The stories have attracted not only local enthusiasts but also paranormal investigators and amateur ghost hunters from around the country. As the myth goes, back in the 1930’s a school bus full of children stalled out on the railroad tracks on the corner of Shane and Villamain Road, and a train going full speed hit the bus killing everyone on board.
Legend has it that if you stop your car 80 feet ahead of the tracks and put it in neutral, the ghost children of the 1938 bus crash will push your car up over the hill and over the tracks, keeping the accident from ever happening again.
It is also said that if you put baby powder on the back of your vehicle you can see the handprints of the ghost children from them pushing your car over the tracks. The street names nearby are supposedly named after the children that lost their lives. Some of the names on the signs include: Shane Rd, Cindy Sue Way, Nancy Carole Way, Richey Otis Way, Bobbie Allen Way and Laura Lee Way.
Being the superstitious person that I am, I had to go and see this sight. I wanted to go with someone who had been there before, a native San Antonian, who knew the whole story.
Jessica Gutierrez, a current student at A&M San Antonio, grew up near the railroad tracks and has been hearing the story of the “haunted tracks” since she was a kid. I asked her if there was any truth to the story. She said, “I still believe because the railroad tracks are located by several historical grounds like Mission Espada and Mission San Jose. There is definitely a spiritual presence in the area.” She stopped her car about 80 feet before the tracks, shifted into neutral, and sure enough we started gaining speed up and over the tracks. I couldn’t believe it. Jessica had to hit the breaks and make a sharp turn, we were driving so fast.
The speculation is that the hill over the tracks is actually downhill and creates an optical illusion that the car is going uphill. I am not sure I am convinced by this theory because when we were going up the hill so fast, I am not sure a little downhill can make a 1.5-ton car speed up that quickly. According to Alamo City Paranormal it is just simple physics: the road drops 12 inches in a distance of 65 feet, levels out for 5 to 7 feet and then rises about 6 inches for the last 8 to 10 feet. The 65 feet of downhill gives the car enough momentum to get up and over the tracks.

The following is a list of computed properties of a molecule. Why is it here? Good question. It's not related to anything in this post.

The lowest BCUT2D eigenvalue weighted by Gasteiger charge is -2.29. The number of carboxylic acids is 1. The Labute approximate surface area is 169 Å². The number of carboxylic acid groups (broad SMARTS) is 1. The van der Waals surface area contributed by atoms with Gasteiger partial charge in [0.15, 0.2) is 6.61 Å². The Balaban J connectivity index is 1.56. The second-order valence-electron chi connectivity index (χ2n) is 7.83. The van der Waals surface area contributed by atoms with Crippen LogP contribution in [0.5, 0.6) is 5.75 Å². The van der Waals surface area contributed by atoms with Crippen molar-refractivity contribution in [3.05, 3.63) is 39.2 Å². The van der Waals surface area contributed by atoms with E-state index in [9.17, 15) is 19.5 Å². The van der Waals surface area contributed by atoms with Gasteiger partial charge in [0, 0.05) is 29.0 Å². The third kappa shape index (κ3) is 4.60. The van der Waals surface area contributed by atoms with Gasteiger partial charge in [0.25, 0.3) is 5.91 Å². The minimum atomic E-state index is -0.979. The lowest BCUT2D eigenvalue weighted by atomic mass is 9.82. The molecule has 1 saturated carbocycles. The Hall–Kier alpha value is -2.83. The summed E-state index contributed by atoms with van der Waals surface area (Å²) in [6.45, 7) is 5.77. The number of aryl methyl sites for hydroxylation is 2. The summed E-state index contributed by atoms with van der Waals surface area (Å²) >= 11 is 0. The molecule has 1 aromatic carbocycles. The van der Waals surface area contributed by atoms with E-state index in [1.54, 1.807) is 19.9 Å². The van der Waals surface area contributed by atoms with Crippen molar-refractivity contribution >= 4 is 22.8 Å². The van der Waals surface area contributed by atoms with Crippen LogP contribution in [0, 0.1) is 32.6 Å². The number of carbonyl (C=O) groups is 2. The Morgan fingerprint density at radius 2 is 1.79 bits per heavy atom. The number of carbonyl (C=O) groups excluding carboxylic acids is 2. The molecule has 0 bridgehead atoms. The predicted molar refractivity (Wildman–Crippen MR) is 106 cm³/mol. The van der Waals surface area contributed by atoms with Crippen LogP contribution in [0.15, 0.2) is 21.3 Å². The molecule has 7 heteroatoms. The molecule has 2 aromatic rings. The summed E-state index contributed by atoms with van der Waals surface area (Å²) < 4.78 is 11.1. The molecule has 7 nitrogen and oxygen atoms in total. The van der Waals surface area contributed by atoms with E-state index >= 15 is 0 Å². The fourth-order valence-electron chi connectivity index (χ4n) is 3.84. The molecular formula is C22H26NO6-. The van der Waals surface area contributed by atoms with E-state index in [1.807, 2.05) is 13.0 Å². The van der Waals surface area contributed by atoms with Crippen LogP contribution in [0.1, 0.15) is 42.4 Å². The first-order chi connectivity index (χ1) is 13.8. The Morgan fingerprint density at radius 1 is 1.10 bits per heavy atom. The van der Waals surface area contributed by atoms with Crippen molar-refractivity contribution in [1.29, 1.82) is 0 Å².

Further discrediting the paranormal theory is the fact that there are no records of the train accident ever happening. There are, however, records of a similar story happening on December 1, 1938 in Utah. Local San Antonio newspapers at the time had coverage from the incident, possibly confusing locals that it happened nearby. As for the baby powder, it is most likely the handprints left behind by the car owner. Handprints can stay on the surface for up to a couple weeks the powder is showing the oil left behind that is in our skin. The street signs it turns out are named after the children of the developer, not the children that lost their lives in the accident, according to Katie Phillips from Lone Star Spirits Paranormal Investigations.
Gutierrez says, “the story might be pure fiction, but the idea of spirits moving a vehicle to save a life to me is the reason why people want to believe. I think that’s the reason why I might still believe in it.” The legend is a great tale nonetheless and is a great experience.
If visiting the tracks at night, fans of the paranormal might encounter a very different type of danger; gang members have been robbing people that get out of their cars to check the baby powder. Which proves that, for some, visiting the tracks could indeed be one of the scariest moments of their lives.